With a small cough, she began, “I was married and all. To the best guy in the entire universe”, she smiled genuinely and I nodded. I definitely knew the feeling. “Uncle and Aunty did come to the wedding. But something had changed. You see, when Uncle and Aunty returned from the Maldives and settled in our hometown with their jumpy pre teen daughter, I was more than excited. I could finally get to spend more time with people I connected really well with! Uncle had settled for a very low paid job in my hometown and this made my mom and dad sad too, in a way. We could not imagine them living in a shack when we lived comfortably. It was then, Dad, being the brilliant idea generator that he is, decided to set up a huge coaching class for students in our area, with a lot of investment and well planned infrastructure, in the plot that he had bought for me and my sister. The plot that was bought for our marriage expenses later on. We were only fifteen. We could wait. This was important and we all agreed on that.”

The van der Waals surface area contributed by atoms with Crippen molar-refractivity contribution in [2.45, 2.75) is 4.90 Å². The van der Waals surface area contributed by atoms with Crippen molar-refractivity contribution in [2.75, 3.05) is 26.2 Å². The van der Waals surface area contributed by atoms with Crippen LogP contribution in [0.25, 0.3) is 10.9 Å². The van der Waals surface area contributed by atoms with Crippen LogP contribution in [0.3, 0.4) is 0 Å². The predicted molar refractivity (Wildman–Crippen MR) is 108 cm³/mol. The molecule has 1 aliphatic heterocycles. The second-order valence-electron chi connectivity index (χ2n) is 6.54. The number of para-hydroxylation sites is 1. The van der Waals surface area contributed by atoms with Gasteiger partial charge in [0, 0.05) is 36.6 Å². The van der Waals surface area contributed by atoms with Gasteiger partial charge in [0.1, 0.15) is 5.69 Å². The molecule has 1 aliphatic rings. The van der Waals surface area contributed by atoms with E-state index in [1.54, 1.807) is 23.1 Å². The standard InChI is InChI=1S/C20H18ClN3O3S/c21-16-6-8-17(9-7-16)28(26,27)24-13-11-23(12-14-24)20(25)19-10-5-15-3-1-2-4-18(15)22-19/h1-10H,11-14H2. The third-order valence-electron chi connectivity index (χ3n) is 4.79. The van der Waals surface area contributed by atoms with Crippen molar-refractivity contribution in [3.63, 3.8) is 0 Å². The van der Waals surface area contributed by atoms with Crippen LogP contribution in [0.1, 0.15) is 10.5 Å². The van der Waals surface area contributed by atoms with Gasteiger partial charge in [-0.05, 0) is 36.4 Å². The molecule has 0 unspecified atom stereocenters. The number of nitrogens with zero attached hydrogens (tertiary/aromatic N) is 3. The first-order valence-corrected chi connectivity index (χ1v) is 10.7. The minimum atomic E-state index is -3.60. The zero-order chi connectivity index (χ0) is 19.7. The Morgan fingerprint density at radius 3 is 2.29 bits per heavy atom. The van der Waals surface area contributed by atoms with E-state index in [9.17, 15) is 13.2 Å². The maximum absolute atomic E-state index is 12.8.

“With my dad’s genius and a lot of help from Mom and with Uncle and Aunty’s efficiency, the class widened and brought them a huge profit. In a short while though, everything changed. Aunty became possessive of the centre and Uncle took a back seat when she slowly but surely took the reins, chucking all of us out of the polished iron gates that I had selected, and my dad had actually painted.”